This is all a numbers game. The more leads you generate, the more clients you’ll have no matter what your conversion rates are. A 35-40% conversion rate from lead to paying client is considered average. That means that more than half of the new leads you generate may not materialize into actual clients… AND THAT’S OK - especially if you’re just starting out. Don’t be afraid to check out the stats. You’re going to get rejected. Not every client is the right match for your service. However, don’t use that as an excuse to keep your same old tired process that isn’t working. ALWAYS try to improve and fine tune your approach. Just like cleaning up a sloppy diet, don’t try to improve every step of the process all at once. Pick one area and make that you’re main focus. Checking in quarterly is a perfect way to keep on track. Schedule time in your calendar to review and plan, because otherwise, it won’t get done as you already read in my last post.

HOW ABOUT AN EXAMPLE - What’s an article about math without a sample problem?

Each month you keep track of your leads and conversion rates, as shown below. Here is last month’s stats. Analyze.

  1. Would you keep lead generator #2? Why or why not?
  2. Seems like lead generator #1 gave you QUANTITY and lead generator #3 gave you QUALITY. Agree or disagree? Would you keep both in play next month?
  3. If you were looking to improve your process, where would you start?

Let’s discuss - include your answer in the comments below or feel free to contact me directly!

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Jessica Botte

About the author: Jessica Botte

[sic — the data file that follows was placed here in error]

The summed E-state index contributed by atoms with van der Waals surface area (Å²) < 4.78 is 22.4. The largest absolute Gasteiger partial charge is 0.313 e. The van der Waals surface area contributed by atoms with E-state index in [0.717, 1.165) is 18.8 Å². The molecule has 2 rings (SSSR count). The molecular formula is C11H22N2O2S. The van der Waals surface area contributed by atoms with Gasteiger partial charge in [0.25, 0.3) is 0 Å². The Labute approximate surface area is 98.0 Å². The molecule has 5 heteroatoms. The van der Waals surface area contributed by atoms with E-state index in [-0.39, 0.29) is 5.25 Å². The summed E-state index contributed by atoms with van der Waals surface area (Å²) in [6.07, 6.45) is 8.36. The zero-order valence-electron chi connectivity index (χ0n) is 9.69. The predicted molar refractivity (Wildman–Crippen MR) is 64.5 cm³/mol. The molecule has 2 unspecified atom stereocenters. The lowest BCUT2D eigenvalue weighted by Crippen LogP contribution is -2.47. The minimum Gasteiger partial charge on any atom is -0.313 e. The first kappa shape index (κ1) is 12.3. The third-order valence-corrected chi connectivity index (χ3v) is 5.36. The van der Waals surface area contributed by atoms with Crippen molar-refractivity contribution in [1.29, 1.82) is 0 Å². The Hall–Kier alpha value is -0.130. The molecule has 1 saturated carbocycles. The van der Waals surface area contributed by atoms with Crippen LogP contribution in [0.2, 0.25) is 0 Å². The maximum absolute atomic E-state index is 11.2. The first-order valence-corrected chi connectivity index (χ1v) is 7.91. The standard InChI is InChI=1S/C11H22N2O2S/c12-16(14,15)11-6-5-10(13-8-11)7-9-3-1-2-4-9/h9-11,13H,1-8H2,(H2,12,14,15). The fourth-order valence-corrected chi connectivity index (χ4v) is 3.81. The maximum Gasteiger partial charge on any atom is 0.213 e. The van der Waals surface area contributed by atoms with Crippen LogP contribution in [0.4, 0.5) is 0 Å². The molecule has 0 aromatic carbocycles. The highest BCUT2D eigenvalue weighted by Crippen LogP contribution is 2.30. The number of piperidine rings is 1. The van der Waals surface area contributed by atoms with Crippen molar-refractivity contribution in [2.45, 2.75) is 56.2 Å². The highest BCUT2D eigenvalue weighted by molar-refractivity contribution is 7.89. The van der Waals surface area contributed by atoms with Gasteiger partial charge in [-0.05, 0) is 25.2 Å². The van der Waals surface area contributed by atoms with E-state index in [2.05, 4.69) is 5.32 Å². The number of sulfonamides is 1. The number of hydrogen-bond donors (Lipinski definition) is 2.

Jessica Botte has a unique perspective on the fitness industry. In the last 10 years she has transformed from an overweight desk jockey to a top ranked fitness professional and entrepreneur. In 2011 she quit her corporate job in construction management to pursue a career in fitness as a NASM certified personal trainer and group fitness instructor. After a year of independent training, she began working at an Equinox on Manhattan's Upper East Side. She quickly became one of the most sought after trainers at the club and a mentor to her colleges. Her professionalism and past experiences made Jess a great candidate for her current role as Fitness Manager. Jessica has been "training trainers" in that position since 2015. Most recently, Jess has branched out into public speaking and developed her own Corporate Wellness Program, JBeWell. Her goal is to use all these channels to help as many people as possible create lasting change in their lives. Jessica received her BS in Applied Mathematics and Statistics from Stony Brook University, holds a Behavior Change Specialist certification from NASM and is Precision Nutrition Level 1 Graduate.
Photo credit: Rula Kanawati